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Excerpted from African Reflections: Art from Northeastern Zaire, Schildkrout and Keim, Chapter 1, AMNH and University of Washington Press, 1990.

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Regions, Languages, and Tribes in Northeastern Congo

Northeastern Congo is an ecologically rich area that includes the northern edge of the Ituri forest and the savanna grasslands extending northward into the Sudan. This geographical and biological diversity, with fauna and flora from several different microenvironments, explains its attraction for early twentieth-century naturalists like Lang and Chapin. Around the turn of the century several unique species of animals were known to inhabit this region, most notably the okapi (first described in the scientific literature in 1902), a rare prize for museum dioramas.

This ecological diversity has also attracted immigrants from a wide geographical area as far back as history takes us. Very little archeological work has been done in this region, but historical linguistics suggests that for at least two millennia people from three major linguistic families have been entering the area and sharing their languages and cultures. Today the region includes people speaking Bantu, Central Sudanic, and Ubangian languages. In a 1977 study of the languages of Africa by David Dalby this region is referred to as part of a fragmentation zone, because of the interpenetration of many language groups. The Bantu-speaking peoples include the Bua in the west, the Budu and Bali in the south, the Angba (Mongelima) in the southwest, and the Lese in the southeast. The (Eastern) Central Sudanic speakers include the Mamvu, the Madi, and the Mangbetu. Mangbetu speakers include the Meje, Makere, Malele, Mapopoi, and the Mangbele (former Bantu speakers). The Ubangian-speaking peoples include the Azande, the Bangba, and the Barambo.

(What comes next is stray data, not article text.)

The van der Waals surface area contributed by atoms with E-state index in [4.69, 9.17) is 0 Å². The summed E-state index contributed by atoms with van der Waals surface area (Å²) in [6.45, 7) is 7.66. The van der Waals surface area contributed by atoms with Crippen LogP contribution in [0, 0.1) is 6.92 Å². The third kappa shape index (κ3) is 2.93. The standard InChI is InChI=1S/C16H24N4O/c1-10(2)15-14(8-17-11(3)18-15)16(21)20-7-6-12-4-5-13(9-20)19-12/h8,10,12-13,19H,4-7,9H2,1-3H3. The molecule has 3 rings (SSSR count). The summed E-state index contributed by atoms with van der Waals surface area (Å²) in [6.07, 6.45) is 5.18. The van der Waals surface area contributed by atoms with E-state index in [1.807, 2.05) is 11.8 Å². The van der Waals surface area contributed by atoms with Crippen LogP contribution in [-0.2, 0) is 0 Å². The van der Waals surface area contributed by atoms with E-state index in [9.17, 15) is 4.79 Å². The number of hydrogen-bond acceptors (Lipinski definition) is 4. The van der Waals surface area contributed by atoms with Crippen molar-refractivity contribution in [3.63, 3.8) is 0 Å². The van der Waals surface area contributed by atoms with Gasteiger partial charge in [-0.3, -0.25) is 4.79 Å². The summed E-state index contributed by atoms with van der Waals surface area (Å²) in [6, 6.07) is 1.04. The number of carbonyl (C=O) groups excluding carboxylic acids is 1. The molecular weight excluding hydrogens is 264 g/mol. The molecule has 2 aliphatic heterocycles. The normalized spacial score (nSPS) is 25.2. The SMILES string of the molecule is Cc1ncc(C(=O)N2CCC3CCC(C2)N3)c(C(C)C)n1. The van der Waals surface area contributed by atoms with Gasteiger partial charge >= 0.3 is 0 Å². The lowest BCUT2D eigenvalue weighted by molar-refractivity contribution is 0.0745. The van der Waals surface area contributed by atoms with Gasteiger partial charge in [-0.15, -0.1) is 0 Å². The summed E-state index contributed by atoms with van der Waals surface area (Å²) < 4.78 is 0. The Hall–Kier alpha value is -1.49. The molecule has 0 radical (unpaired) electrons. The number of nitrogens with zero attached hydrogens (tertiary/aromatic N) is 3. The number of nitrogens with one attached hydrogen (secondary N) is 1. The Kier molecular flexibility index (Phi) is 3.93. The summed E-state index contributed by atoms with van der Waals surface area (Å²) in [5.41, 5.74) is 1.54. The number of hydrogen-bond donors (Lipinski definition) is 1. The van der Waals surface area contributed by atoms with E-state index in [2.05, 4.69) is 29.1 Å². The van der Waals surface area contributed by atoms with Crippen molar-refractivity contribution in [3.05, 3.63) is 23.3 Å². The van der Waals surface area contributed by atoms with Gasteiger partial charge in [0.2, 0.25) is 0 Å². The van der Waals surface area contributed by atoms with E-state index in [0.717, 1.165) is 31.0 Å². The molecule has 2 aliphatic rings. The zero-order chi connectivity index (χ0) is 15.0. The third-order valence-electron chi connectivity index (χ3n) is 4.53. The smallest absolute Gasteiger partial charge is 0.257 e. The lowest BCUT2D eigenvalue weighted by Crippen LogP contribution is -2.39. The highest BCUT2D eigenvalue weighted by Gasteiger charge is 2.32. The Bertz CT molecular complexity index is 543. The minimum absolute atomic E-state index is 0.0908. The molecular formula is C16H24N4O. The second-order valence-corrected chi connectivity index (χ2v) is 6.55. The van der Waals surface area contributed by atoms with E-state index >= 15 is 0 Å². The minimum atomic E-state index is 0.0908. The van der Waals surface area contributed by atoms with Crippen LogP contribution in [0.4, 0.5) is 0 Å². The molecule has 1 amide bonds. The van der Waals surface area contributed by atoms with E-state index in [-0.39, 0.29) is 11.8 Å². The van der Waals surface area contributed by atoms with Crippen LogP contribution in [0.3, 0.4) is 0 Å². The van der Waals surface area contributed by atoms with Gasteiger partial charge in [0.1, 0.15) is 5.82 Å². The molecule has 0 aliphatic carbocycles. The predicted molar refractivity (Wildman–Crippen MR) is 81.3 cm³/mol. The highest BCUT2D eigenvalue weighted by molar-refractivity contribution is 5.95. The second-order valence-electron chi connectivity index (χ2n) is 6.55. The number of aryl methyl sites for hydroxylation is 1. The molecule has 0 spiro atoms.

The concept of region, unlike the simpler concept of tribe, does not inherently imply clear geographical or cultural boundaries. The problem is compounded in northeastern Congo by the fact that linguistic, cultural, and political boundaries, let alone the later boundaries imposed by colonial authorities, are not congruent. The Azande and Mangbetu, for example, speak quite unrelated languages but share some features of culture and political organization. The Asua (called Akka by the Mangbetu), Mbuti, Efe, and other Pygmies, still culturally distinct in some respects, now largely share the languages of their Bantu and Central Sudanic neighbors. The Mangbele have for the most part adopted the Mangbetu language and political culture while retaining some features of their original culture. Some groups, such as the Meje, Madi, and Mangbele, have subgroups both inside and outside the Mangbetu kingdoms.

Dalby, David. 1977. Language Map of Africa and the Adjacent Islands. Limited provisional edition. London; International Institute.

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